TP53 Gene Mutations Associated With Poor Prognosis In Myelodysplastic Syndromes (ASH 2011)
Published: Feb 22, 2012 12:43 pm
Researchers from King’s College Hospital in London have found that mutations in the TP53 gene are highly correlated with poor prognosis in myelodysplastic syndromes patients.
In a statistical analysis that controlled for a range of patient characteristics, the researchers found that having a TP53 mutation was the patient characteristic with the strongest impact on survival.
The findings were presented at the American Society of Hematology (ASH) annual meeting in December.
TP53 is a gene used by the body to produce a protein that suppresses tumor growth. The gene is mutated in about half of human cancers.
Previous studies have shown that TP53 mutations are associated with disease progression in MDS patients with severely low platelet counts (see related Beacon news) as well as MDS patients with a deletion in chromosome 5 (see related Beacon news).
In this study, the researchers screened 318 MDS patients for TP53 mutations. The median patient age was 65 years. Sixty-three percent of patients were categorized as low risk, 11 percent as intermediate risk, and 21 percent as high risk; 5 percent of patients could not be categorized due to missing data.
The researchers found TP53 mutations in 30 patients, or 9 percent of the sample.
The majority of the mutations (67 percent) were found in higher-risk patients, and many of these patients had three or more chromosomal abnormalities. The remainder of the mutations were found in lower-risk MDS patients with a deletion in chromosome 5.
The researchers found a total of 39 different mutations in TP53. Thirty percent of patients with a TP53 mutation had two types of TP53 mutations. The other 70 percent of patients had just a single mutation in TP53.
Of the patients with two TP53 mutations, 89 percent had less than 10 percent immature bone marrow cells. None of the patients with a deletion in chromosome 5 had two TP53 mutations.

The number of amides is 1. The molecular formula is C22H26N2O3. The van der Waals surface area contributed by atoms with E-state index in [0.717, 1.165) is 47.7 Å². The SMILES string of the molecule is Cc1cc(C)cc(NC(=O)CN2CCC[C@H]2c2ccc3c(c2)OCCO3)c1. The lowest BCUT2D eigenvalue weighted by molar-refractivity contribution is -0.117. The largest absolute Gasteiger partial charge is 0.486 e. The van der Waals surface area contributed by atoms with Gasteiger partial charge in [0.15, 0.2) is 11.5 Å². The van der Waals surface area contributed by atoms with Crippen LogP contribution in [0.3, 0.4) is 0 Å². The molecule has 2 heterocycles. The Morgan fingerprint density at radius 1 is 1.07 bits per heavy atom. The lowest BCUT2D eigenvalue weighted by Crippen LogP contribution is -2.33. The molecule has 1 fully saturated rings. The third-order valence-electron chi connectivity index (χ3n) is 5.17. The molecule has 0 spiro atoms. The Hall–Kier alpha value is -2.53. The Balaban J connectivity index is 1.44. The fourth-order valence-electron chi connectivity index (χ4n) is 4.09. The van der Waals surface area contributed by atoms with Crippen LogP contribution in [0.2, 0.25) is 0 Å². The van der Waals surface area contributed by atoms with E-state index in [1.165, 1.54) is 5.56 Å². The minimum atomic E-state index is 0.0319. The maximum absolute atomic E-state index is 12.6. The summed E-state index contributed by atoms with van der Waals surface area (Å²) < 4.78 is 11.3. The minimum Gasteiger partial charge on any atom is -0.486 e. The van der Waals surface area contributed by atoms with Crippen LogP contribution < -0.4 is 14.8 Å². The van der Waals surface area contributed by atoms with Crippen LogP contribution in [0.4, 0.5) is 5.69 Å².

The researchers then examined the bone marrow cells of the patients who had TP53 mutations. Not all bone marrow cells contained the mutations. They found a median of 42 percent of the bone marrow cells had TP53 mutations. In patients with two different TP53 mutations, 82 percent of bone marrow cells had TP53 mutations.
Nine patients with TP53 mutations were tested for the proportion of mutated bone marrow cells after treatment with Vidaza. The researchers found that 44 percent of patients had a reduced number of bone marrow cells with TP53 mutations, 44 percent maintained a stable proportion of bone marrow cells with TP53 mutations, and 11 percent experienced an increase in the number of mutated bone marrow cells.
After a median follow-up time of 18.7 months, the researchers found that patients without mutations in TP53 had better progression-free and overall survival times (median not yet reached for both), compared to patients with TP53 mutations (medians of 8.5 months and 9.7 months, respectively).
They observed the same trend for patients with three or more chromosomal abnormalities. Those without TP53 mutations had significantly better median progression-free survival and overall survival times (13.9 months and 14.1 months, respectively) than those with TP53 mutations (8.3 months and 9.6 months, respectively).
Similarly, patients with a deletion in chromosome 5 as their sole chromosomal abnormality who did not have mutations in TP53 had better median overall survival times than patients with TP53 mutations (66 months versus 23 months).
When the researchers controlled for patient age, gender, MDS type, risk of disease progression, transfusion dependency, and presence of chromosomal abnormalities, mutations in TP53 were the strongest independent predictor of progression-free survival and overall survival.
For more information, please see abstract 792 at the ASH 2011 meeting website.
- Mutations In Gene TP53 May Indicate Progressive Disease In Lower-Risk MDS Patients With Chromosome 5 Deletion
- Mutations In Chromosome 7 Are Associated With Better MDS Prognosis Than Other Chromosomal Abnormalities (ASH 2010)
- IDH1 Mutations Found To Have ‘Powerful’ Impact On Survival In Myelodysplastic Syndromes Patients
- Half Of MDS Patients With Chromosome 5 Deletion Also Have Important Genetic Mutations
- Trisomy 8 May Not Affect The Prognosis Of Certain MDS Patients